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Old 06-20-2020, 04:12 PM
 
Location: Candy Kingdom
4,046 posts, read 3,190,744 times
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Quote:
Originally Posted by banjozac View Post
That’s not what this topic is about. Let’s try not to derail this thread.
Yes it is. It really depends on where you're looking. Now I wonder if all these people that are moving from NJ or NY, will increase the cost of living because of demand.
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Old 06-20-2020, 04:50 PM
 
558 posts, read 365,510 times
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Meanwhile , many people in PA WILL move to other lower cost places.



And people will move back to ny nj if something happens.



Quote:
Originally Posted by jessxwrites89 View Post
Yes it is. It really depends on where you're looking. Now I wonder if all these people that are moving from NJ or NY, will increase the cost of living because of demand.
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Old 06-20-2020, 05:10 PM
 
Location: New York City
6,619 posts, read 5,829,651 times
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Quote:
Originally Posted by jessxwrites89 View Post
Yes it is. It really depends on where you're looking. Now I wonder if all these people that are moving from NJ or NY, will increase the cost of living because of demand.
In Philadelphia proper, yes. But prices rising in Philadelphia are not 100% attributable to New Yorkers moving in. Philadelphia is a very large, cultures, diverse, cosmopolitan city that is improving year after year... That is what drives the prices up. New Yorkers wanting in is just the extra icing.
Regardless, outside of a few neighborhoods, I don't see Philadelphia reaching NYC or DC pricing for quite some time. There is still a lot of room for growth and improvement.

To your other points, NY does offer more employment opportunity and general work connections, and that is one of the biggest hindrances for Philadelphia, and its leadership isn't doing much to change that.
The Philadelphia suburbs do a better job at business marketing/providing a more business friendly environment than the city and that says something...
I live in NYC now and would prefer to live in Philadelphia but work is keeping me in NYC, at least for a while longer.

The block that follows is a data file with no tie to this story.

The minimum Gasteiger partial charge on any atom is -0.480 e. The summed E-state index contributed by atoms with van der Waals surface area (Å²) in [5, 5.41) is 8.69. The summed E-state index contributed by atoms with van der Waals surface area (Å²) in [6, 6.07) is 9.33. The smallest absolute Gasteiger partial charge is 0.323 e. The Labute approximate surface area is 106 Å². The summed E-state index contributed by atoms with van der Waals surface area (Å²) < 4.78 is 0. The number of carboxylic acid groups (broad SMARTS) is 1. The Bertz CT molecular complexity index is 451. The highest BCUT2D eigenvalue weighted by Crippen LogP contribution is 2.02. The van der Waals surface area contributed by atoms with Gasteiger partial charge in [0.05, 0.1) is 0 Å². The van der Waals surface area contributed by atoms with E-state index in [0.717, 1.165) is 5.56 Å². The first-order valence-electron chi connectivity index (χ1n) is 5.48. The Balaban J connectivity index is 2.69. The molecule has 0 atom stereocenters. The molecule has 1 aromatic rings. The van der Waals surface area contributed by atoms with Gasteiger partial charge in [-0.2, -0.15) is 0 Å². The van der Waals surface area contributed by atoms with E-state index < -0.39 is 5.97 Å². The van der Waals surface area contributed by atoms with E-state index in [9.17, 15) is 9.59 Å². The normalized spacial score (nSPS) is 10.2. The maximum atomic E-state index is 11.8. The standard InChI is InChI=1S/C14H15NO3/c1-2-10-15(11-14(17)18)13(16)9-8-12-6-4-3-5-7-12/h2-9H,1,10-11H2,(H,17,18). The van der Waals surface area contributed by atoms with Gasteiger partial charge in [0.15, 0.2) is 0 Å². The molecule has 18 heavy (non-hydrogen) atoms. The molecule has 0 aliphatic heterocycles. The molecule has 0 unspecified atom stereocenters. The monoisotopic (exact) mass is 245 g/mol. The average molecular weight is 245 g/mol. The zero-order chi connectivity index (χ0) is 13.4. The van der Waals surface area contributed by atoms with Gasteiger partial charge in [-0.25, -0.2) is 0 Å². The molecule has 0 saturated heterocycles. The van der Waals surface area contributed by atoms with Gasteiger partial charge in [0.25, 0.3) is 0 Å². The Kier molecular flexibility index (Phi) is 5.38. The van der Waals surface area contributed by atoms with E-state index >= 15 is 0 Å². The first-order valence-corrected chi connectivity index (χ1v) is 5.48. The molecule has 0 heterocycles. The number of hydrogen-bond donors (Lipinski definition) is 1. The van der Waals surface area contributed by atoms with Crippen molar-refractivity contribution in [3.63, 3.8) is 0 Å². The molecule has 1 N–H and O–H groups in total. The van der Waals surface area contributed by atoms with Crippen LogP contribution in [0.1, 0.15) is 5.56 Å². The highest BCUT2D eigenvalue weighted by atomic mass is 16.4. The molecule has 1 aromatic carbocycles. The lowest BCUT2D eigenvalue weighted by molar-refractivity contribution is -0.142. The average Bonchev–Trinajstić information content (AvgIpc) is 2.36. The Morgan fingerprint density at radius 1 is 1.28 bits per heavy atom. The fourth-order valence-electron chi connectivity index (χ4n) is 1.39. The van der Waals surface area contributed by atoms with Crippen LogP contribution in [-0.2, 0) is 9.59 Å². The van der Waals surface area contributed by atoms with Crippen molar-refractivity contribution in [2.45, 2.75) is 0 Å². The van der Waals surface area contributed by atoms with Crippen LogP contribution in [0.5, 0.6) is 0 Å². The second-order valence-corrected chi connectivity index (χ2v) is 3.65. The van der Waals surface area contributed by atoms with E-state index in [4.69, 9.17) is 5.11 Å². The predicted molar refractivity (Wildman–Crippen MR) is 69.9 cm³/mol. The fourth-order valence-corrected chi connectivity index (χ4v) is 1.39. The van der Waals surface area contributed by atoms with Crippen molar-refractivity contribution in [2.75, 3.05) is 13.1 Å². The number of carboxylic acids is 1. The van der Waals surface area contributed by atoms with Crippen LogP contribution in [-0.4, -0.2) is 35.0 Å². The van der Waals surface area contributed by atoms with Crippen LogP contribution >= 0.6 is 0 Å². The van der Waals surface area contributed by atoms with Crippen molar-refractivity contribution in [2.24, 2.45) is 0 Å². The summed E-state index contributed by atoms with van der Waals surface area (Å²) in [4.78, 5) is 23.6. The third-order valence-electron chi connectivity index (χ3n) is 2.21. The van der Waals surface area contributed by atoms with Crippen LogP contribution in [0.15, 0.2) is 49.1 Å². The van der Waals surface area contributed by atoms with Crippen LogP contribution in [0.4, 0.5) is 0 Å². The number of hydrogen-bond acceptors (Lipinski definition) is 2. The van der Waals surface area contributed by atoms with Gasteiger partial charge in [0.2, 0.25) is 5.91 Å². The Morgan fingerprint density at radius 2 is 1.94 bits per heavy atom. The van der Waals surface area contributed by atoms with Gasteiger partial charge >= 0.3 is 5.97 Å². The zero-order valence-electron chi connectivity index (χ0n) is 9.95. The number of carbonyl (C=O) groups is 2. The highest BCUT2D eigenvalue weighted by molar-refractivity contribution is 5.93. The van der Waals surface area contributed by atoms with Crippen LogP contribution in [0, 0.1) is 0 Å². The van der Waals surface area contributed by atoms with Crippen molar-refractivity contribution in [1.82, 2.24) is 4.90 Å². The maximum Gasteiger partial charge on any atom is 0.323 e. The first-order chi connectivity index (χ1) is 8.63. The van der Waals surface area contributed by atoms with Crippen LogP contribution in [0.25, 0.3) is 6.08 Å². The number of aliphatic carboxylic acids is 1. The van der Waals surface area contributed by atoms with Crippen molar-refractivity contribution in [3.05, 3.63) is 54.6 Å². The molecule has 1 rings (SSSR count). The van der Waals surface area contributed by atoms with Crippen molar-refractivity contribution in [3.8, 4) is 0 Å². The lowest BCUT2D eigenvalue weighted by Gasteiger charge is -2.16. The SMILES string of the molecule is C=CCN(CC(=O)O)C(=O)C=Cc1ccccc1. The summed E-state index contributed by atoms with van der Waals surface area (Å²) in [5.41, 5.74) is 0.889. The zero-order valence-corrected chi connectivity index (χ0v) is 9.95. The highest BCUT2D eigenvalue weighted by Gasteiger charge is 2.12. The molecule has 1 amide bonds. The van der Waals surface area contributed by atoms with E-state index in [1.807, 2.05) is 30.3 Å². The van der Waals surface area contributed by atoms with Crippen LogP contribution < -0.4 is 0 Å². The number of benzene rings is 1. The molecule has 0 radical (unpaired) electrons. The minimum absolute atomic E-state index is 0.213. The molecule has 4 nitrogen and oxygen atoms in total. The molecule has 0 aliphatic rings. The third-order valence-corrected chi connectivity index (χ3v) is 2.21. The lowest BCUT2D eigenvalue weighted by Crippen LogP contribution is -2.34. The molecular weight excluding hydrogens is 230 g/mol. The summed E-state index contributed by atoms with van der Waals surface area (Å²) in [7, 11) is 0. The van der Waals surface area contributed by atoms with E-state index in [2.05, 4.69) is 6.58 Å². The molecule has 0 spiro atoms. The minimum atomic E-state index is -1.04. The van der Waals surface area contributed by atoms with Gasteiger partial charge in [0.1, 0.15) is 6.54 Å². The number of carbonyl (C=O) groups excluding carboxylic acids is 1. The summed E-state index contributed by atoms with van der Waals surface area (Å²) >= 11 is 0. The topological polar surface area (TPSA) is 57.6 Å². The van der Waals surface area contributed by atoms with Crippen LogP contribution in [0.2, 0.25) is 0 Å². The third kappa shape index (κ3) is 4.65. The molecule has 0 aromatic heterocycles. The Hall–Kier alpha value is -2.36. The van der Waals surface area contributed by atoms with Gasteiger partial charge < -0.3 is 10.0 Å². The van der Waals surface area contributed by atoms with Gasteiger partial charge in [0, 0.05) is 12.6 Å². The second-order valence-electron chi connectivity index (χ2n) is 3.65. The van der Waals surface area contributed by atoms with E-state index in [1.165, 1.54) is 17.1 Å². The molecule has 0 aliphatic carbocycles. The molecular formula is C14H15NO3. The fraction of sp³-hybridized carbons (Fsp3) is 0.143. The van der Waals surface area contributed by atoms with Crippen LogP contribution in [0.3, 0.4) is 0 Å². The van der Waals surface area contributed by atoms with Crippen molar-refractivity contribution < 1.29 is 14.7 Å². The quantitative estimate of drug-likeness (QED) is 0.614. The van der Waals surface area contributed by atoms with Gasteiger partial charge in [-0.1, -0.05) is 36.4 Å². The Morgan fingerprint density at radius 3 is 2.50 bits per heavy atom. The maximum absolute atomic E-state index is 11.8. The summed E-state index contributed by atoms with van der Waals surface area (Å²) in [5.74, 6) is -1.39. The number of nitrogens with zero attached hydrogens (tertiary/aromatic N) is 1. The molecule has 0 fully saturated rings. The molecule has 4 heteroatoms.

Quote:
Originally Posted by bluewin888 View Post
Meanwhile , many people in PA WILL move to other lower cost places.

And people will move back to ny nj if something happens.
That is just the cycle of movement. Regardless of trends and whats hot and not, PA and Philadelphia are in a more advantageous position for growth than NY, NJ and other high cost states.
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Old Yesterday, 09:26 AM
 
2 posts, read 181 times
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I moved from Manhattan to Philly 1 year ago due to my wife's career (medicine). Ultimately, migration is going to be a function of jobs. This is a great area for some careers (higher ed, medicine). New York still has a much larger, diverse and robust job market for most sectors, and pay for many jobs is significantly higher. I work in the technology industry and still took Amtrak to my job in NYC 2-3 days a week pre-covid.

For that reason most New Yorkers considering leaving I know are looking in NY/NJ/CT suburbs. For the right person, Philly metro would be attractive, with more affordable real estate and some very good school districts, particularly if you have family here already. But don't expect a huge wave unless the labor market changes.
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Old Yesterday, 09:52 AM
 
Location: Philadelphia Pa
796 posts, read 501,290 times
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Quote:
Originally Posted by geb5101h View Post
I moved from Manhattan to Philly 1 year ago due to my wife's career (medicine). Ultimately, migration is going to be a function of jobs. This is a great area for some careers (higher ed, medicine). New York still has a much larger, diverse and robust job market for most sectors, and pay for many jobs is significantly higher. I work in the technology industry and still took Amtrak to my job in NYC 2-3 days a week pre-covid.

For that reason most New Yorkers considering leaving I know are looking in NY/NJ/CT suburbs. For the right person, Philly metro would be attractive, with more affordable real estate and some very good school districts, particularly if you have family here already. But don't expect a huge wave unless the labor market changes.